An example: body weight in female mice

The analysis involves 719 offspring from 74 sires and 192 dams, each with one litter. The offspring were spread over 4 generations, and the analysis is performed as a nested ANOVA with the genetic analysis nested within generations. An additional complication is that the design was unbalanced, i.e., unequal numbers of progeny were measured in each sibship. As a result the degrees of freedom don’t work out to be quite as simple as what I showed you.1010 10 What did you expect from real data? This example is extracted from Falconer and Mackay, pp. 169–170. See the book for details. The results are summarized in Table 6.

Composition of
Source d.f. Mean square mean square
Among sires 70 17.10 σW2+kσD2+dkσs2
Among dams 118 10.79 σW2+kσD2
   (within sires)
Within progenies 527 2.19 σW2
Table 6: Quantitative genetic analysis of the inheritance of body weight in female mice (from Falconer and Mackay, pp. 169–170.)

Using the expressions for the composition of the mean square we obtain

σW2 = MSW
= 2.19
σD2 = (1k)(MSD-σW2)
= 2.47
σS2 = (1dk)(MSS-σW2-kσD2)
= 0.48.


Vp = 5.14
Va = 1.92
Vd+Ve = 3.22
Vd = (0.001.64)
Ve = (1.583.22)

Why didn’t I give a definite number for Vd after my big spiel above about how we can estimate it from a full-sib crossing design? Two reasons. First, if you plug the estimates for σD2 and σS2 into the formula above for Vd you get Vd=7.96,Ve=-4.74, which is clearly impossible since Vd has to be less than Vp and Ve has to be greater than zero. It’s a variance. Second, the experimental design confounds two sources of resemblance among full siblings: (1) genetic covariance and (2) environmental covariance. The full-sib families were all raised by the same mother in the same pen. Hence, we don’t know to what extent their resemblance is due to a common natal environment.1111 11 Notice that this doesn’t affect our analysis of half-sib families, i.e., the progeny of different sires, since each father was bred with several females If we assume Vd=0, we can estimate the amount of variance accounted for by exposure to a common natal environment, VEc=1.99, and by environmental variation within sibships, VEw=1.23.1212 12 See Falconer for details. Similarly, if we assume VEw=0, then Vd=1.64 and VEc=1.58. In any case, we can estimate the narrow sense heritability as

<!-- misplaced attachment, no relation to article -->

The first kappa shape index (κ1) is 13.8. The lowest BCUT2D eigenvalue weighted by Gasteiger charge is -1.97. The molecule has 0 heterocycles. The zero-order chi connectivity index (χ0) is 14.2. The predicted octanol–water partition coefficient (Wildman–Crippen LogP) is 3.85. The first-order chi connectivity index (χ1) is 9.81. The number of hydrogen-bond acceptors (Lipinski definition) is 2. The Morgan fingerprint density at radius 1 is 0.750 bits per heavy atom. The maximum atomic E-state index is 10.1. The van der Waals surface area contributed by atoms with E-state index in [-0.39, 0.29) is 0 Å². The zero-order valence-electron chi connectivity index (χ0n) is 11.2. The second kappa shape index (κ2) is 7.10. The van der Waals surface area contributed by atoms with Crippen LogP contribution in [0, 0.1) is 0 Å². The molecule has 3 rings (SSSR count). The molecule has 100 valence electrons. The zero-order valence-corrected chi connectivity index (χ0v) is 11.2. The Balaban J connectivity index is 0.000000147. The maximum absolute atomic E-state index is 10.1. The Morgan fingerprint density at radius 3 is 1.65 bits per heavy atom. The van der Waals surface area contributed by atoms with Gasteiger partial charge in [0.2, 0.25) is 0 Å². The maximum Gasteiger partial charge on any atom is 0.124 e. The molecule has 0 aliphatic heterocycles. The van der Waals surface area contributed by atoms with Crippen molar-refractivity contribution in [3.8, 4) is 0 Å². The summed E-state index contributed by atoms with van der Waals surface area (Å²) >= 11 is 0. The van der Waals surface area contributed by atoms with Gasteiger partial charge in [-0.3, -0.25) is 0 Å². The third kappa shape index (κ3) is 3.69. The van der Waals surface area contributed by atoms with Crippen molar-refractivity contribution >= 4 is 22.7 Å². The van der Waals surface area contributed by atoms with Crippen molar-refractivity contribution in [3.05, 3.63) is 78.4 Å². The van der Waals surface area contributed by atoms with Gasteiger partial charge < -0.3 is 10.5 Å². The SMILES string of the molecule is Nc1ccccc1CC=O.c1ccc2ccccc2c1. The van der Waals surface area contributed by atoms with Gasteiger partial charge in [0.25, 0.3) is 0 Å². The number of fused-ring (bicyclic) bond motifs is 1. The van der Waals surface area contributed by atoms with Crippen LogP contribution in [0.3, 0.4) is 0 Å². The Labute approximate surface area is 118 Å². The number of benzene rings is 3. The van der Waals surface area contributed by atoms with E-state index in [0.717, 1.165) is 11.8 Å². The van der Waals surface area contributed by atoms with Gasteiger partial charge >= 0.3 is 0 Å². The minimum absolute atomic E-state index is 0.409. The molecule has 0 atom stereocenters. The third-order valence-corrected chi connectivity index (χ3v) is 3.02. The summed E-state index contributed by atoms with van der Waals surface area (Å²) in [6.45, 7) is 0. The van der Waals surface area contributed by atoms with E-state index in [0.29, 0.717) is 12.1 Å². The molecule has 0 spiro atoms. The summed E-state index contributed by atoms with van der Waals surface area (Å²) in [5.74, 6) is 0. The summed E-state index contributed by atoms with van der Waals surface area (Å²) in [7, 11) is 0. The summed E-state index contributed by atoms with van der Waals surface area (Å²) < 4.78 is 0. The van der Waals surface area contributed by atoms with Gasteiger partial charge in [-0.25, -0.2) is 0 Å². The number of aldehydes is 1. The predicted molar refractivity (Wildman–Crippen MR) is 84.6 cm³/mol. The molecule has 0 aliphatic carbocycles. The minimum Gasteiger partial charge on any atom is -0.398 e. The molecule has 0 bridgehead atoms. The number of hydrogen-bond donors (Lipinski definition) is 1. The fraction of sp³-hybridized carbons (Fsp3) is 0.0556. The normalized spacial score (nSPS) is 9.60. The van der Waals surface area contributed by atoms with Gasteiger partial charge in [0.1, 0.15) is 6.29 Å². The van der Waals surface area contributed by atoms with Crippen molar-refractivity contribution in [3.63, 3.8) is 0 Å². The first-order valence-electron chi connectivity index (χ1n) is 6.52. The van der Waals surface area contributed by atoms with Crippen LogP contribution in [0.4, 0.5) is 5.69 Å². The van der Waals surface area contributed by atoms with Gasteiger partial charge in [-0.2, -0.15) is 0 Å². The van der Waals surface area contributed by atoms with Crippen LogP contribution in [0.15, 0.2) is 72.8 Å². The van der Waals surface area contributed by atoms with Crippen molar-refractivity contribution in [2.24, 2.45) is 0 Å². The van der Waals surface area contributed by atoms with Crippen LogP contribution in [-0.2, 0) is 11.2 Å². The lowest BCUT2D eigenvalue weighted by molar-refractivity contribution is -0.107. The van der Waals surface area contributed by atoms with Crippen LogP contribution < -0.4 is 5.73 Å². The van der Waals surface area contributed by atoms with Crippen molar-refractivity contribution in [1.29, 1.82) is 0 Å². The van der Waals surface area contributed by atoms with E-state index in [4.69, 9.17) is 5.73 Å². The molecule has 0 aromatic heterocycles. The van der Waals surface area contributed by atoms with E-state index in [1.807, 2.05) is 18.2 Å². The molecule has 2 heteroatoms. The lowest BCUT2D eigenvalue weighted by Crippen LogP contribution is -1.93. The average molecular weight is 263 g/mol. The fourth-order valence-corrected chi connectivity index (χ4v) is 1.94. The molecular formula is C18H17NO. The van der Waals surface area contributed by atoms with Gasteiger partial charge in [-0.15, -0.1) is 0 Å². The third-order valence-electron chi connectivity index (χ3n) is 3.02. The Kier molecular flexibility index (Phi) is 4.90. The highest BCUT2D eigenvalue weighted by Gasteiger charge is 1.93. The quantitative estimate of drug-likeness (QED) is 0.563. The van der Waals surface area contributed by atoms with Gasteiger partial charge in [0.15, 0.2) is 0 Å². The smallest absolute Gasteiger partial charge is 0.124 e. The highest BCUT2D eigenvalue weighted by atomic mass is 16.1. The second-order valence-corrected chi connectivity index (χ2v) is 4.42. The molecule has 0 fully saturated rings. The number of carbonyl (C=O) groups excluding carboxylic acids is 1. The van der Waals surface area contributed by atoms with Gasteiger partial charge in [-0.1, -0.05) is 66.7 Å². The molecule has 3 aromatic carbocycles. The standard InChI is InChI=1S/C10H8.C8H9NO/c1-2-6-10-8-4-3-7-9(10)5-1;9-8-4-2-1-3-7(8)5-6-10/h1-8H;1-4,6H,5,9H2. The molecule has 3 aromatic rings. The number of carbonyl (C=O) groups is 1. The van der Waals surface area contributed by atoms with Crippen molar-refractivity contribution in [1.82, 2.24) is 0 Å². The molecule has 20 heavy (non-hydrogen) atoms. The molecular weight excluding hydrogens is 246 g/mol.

hN2 = (1.925.14)
= 0.37.

Creative Commons License

These notes are licensed under the Creative Commons Attribution License. To view a copy of this license, visit or send a letter to Creative Commons, 559 Nathan Abbott Way, Stanford, California 94305, USA.